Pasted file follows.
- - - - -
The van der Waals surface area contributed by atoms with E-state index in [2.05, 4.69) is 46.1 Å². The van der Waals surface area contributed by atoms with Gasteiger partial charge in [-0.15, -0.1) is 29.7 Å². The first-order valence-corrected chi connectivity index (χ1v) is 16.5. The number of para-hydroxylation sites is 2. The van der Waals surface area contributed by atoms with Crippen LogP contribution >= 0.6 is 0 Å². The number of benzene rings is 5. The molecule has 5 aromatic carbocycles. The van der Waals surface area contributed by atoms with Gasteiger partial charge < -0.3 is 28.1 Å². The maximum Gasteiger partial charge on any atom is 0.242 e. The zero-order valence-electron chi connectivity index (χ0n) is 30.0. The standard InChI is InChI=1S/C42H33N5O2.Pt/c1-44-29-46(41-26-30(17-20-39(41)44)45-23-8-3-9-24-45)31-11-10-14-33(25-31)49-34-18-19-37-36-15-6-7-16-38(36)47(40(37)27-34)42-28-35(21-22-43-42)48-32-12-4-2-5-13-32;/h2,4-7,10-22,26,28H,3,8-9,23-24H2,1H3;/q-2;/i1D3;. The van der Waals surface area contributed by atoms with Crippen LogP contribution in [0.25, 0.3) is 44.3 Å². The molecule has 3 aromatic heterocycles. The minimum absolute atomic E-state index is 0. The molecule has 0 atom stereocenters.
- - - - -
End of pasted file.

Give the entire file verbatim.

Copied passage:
The van der Waals surface area contributed by atoms with E-state index in [2.05, 4.69) is 46.1 Å². The van der Waals surface area contributed by atoms with Gasteiger partial charge in [-0.15, -0.1) is 29.7 Å². The first-order valence-corrected chi connectivity index (χ1v) is 16.5. The number of para-hydroxylation sites is 2. The van der Waals surface area contributed by atoms with Crippen LogP contribution >= 0.6 is 0 Å². The number of benzene rings is 5. The molecule has 5 aromatic carbocycles. The van der Waals surface area contributed by atoms with Gasteiger partial charge < -0.3 is 28.1 Å². The maximum Gasteiger partial charge on any atom is 0.242 e. The zero-order valence-electron chi connectivity index (χ0n) is 30.0. The standard InChI is InChI=1S/C42H33N5O2.Pt/c1-44-29-46(41-26-30(17-20-39(41)44)45-23-8-3-9-24-45)31-11-10-14-33(25-31)49-34-18-19-37-36-15-6-7-16-38(36)47(40(37)27-34)42-28-35(21-22-43-42)48-32-12-4-2-5-13-32;/h2,4-7,10-22,26,28H,3,8-9,23-24H2,1H3;/q-2;/i1D3;. The van der Waals surface area contributed by atoms with Crippen LogP contribution in [0.25, 0.3) is 44.3 Å². The molecule has 3 aromatic heterocycles. The minimum absolute atomic E-state index is 0. The molecule has 0 atom stereocenters.